Casaubon's Book

I’m obviously always a fan of Greer’s work, but I thought this week’s post was particularly apt - he addresses the larger question of whether we must keep up industrial civilization until it falls apart (note, I do not say “if it falls apart” – implicit in the keeping up is that it brings us faster to collapse), or whether we can change.

George Monbiot, who’s carved out a niche for himself as the staff pseudoenvironmentalist of The Guardian, had a blog post of his own on much the same theme. His argument is simply that most people in today’s industrial societies are not going to accept anything short of continued economic growth, and so a strategy based on using less is simply a waste of time.

Like many people these days who worry about global warming, he dismisses the issues surrounding peak oil out of hand – the problem we face, he insists, is not that we have too little fossil fuel, but too much – and as evidence for this, he points to the recent announcement from the IEA that world production of petroleum peaked in 2006. Since industrial civilization hasn’t collapsed yet, he tells us, peak oil clearly isn’t a problem. I suppose if you ignore drastic and worsening economic troubles in the world’s industrial nations, food riots and power shortages spreading across the Third World, and all the other symptoms of the rising spiral of peak-driven crisis now under way, you might be able to make that claim. Still, there’s a deeper illogic here.

It’s an illogic that seems highly plausible to many people. That’s because the fallacy that forms the core of the argument made by Kay, Monbiot, and so many others is a common feature of today’s conventional wisdom. An alternative metaphor – one at least as familiar to the peak oil blogosphere as Roger Kay’s yeas – might help to clarify the nature of the failed logic they’re retailing.

Imagine, then, that you’re on the proverbial ocean liner at sea, and it’s just hit the proverbial iceberg. Water is rising belowdecks and the deck is beginning to tilt, but nobody has drowned yet. Aware of the danger, you strap on a life preserver and head for the lifeboats. As you leave your stateroom, though, the guy in the stateroom next to yours gives you an incredulous look. “Are you nuts?” he says. “If you leave the ship now, somebody else will just take your cabin, and get all the meals and drinks you’ve paid for!”

Your fellow passenger in the metaphor, like Kay and Monbiot in the real world, has failed to notice a crucial fact about what’s happening: when a situation is unsustainable in the near term, the benefits that might be gained by clinging to it very often come with a prodigious cost, and the costs that have to be paid to abandon it very often come with considerable benefits. It’s far more pleasant to walk down to the cruise ship’s bar, order a couple of dry martinis, and sit there listening to the Muzak, to be sure, than it is to scramble into a lifeboat and huddle there on one of the thwarts as the waves toss you around, the spray soaks you, and the wind chills you to the bone. Two hours later, however, the passenger who went to the bar is a pallid corpse being gently nibbled by fishes, and the passenger who climbed into the lifeboat and put up with the seasickness and the spray is being hauled safely aboard the first freighter that happened to be close enough to answer the distress call.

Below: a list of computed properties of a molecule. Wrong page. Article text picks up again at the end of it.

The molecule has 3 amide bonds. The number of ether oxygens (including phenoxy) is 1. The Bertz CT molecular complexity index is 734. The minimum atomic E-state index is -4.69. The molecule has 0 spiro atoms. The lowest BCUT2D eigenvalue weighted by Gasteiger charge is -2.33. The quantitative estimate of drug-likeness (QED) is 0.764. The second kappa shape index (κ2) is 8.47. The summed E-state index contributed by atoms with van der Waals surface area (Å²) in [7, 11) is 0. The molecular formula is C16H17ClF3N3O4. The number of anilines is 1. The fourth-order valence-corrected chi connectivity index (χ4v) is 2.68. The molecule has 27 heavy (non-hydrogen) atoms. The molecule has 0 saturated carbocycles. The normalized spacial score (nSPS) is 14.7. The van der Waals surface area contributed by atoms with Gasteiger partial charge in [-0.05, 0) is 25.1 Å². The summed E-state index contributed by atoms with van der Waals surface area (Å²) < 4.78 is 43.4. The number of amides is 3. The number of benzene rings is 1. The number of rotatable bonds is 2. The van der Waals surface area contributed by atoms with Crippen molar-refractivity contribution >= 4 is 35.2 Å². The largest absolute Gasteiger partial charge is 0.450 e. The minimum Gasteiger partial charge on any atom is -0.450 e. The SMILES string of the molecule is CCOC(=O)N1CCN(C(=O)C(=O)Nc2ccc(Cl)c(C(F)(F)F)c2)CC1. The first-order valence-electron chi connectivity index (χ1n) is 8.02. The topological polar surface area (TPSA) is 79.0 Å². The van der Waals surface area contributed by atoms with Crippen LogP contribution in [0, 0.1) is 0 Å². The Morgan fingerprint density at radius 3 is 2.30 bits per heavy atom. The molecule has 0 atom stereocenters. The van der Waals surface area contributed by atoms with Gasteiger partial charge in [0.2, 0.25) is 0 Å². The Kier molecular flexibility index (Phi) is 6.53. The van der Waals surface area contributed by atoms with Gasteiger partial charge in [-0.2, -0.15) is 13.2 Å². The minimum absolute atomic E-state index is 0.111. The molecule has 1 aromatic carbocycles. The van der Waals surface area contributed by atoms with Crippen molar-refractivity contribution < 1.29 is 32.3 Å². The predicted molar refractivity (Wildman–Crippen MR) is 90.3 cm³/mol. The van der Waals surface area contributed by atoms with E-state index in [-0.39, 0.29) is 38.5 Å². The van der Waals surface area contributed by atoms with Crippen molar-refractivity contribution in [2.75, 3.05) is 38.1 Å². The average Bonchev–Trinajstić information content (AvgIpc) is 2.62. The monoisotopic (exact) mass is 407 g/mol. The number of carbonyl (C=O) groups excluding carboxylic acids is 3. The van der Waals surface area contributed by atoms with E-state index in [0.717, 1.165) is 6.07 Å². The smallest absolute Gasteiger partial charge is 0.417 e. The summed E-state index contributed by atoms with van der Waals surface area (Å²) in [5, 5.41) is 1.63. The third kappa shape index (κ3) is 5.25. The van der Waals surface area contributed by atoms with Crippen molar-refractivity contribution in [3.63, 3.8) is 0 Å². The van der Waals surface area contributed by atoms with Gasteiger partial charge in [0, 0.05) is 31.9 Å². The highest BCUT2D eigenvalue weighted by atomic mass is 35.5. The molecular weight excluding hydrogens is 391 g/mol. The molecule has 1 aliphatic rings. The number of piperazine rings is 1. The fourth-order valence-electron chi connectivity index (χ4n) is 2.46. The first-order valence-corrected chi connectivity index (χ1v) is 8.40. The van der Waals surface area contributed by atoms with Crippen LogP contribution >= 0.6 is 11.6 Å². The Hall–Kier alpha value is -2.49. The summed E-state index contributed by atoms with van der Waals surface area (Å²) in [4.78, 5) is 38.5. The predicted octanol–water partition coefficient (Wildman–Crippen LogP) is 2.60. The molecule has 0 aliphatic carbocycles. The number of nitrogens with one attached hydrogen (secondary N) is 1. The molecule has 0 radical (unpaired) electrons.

The metaphor can usefully be taken a little further, because it points up a useful way of looking at the equivalent situation in the real world. As a passenger on board the ship, your relation to the ship is a relation of dependence. You depend on the integrity of the hull to keep you from drowning, on the fuel and engines to get you to your destination, on the food supply and the galley to keep you fed, and so on. That dependence has very real advantages, but it has a potentially drastic downside: if the systems you rely on should fail, and you don’t have an alternative, your dependence on them can kill you.

I wouldn’t be so hard on Monbiot, because I take his comment about the IEA to be less “we should” than “we will,” but I think Greer’s larger argument is very important – we can change because we have to. It is possible we can’t change in anticipation as an entire world, however we know very well because of the examples of people doing it historically, large chunks of societies can make radical changes.

One of the things that always troubles me about theories that begin from the confiding “Well, you and I recognize the reality of climate change/peak oil/resource depletion/etc… but most people will never change” is the implied theory of exceptionalism. In some ways, I find this just as offensive as narratives of American exceptionalism, or Christian exceptionalism. Those of us who have made possible shifts in our lives and propose to do more know that this is possible *because we’ve done it.* To imply that we are more special, better, more moral or whatever seems wrong to me.

It seems wrong precisely because I know it isn’t true. The honest answer to any claim that I personally am more ethical than anyone else is “if only you knew.” I am an ordinarily greedy, selfish, self-centered person. The only difference in me or you from most people, besides a certain amount of education and privilege is this, as Greer implies: My greed is for greater safety for my kids. My selfish desire is to make the things that matter to me last longer and do better. My self-centered vision involves making the most out of the least and enjoying it. And if my selfishness, greed and self-centeredness can be moved to make this shift, because my life, my future, my posterity depend on it, so can others – period.